------------------------------------------------------------------------

    The latest research shows that Creatine, HMB, and Glutamine when combined, work synergistically to produce results far greater than when taken alone.

    Beverly recently introduced a product called MUSCLE SYNERGY. Ingredients are as follows:
    niacin 100 mg
    L-Arginine 3500 mg
    Beta-hydroxy-beta-methylbutarate 1500 mg
    creatine monohydrate 1500 mg
    L-Glutamine 1000 mg
    L-Glycine 500 mg

    What Beverly says:

    Beverly International's Muscle Synergy™ supplement compound is a breakthrough for drug free muscle growth. There are three distinct compounds combined synergistically to increase muscle growth at a rate that far exceeds that with any of the ingredients alone.
    1.The combination of beta-hydroxy-beta-methylbutarate (HMB) with Arginine and Glutamine has been research proven to increase lean muscle mass even in patients with immunodeficienccy muscle wasting.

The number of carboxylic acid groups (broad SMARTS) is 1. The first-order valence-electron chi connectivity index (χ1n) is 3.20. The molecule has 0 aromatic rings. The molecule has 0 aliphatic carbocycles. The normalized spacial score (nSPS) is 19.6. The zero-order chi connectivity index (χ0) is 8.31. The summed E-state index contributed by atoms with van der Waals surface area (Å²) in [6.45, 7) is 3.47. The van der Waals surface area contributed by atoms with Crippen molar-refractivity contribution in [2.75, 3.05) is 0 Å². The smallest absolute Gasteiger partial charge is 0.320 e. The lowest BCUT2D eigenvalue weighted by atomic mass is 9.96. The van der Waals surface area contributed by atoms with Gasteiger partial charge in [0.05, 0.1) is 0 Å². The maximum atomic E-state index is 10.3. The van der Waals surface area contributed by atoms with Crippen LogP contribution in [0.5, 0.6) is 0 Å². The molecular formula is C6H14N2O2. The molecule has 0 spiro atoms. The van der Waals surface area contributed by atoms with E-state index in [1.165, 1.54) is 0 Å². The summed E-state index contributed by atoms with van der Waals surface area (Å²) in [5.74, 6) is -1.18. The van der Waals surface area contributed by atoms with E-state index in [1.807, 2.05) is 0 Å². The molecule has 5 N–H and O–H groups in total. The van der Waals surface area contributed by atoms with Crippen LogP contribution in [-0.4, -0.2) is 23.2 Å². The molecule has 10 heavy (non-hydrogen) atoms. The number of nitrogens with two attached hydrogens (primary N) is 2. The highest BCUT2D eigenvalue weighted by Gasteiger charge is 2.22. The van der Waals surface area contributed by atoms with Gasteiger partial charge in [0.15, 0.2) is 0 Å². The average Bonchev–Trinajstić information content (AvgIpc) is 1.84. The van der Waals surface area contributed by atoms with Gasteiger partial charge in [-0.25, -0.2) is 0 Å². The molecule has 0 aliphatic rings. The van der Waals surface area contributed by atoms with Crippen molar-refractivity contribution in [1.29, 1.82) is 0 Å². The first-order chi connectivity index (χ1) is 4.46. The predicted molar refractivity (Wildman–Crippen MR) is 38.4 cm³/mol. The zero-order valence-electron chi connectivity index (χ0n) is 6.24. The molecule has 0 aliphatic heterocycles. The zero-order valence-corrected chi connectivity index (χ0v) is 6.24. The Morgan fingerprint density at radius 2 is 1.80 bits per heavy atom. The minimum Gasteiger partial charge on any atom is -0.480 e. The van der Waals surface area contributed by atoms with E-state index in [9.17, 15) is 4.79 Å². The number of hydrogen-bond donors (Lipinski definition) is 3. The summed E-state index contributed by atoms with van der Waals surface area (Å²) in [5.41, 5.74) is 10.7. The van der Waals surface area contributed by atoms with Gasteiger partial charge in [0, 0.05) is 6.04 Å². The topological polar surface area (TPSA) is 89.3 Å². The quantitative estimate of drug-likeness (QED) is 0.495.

2. The combination of Creatine Monohydrate and beta-hydroxy-beta-methylbutarate (HMB) has been shown to increase lean tissue to a greater degree than when either is taken alone.
    3. L-Arginine, L-Glutamine, L-Glycine, and Nicotinic acid have all been shown to augment growth hormone release when used individually. When combined in the correct ratios found in Muscle Synergy their effect on growth hormone levels may be exponentially heightened.

    Now MET-Rx has introduced a similar product called MASS ACTION. A lot of the local guys are raving about the incredible pumps they get from Muscle Synergy. They can't keep this product in stock at our local Max Muscle and Body Masters.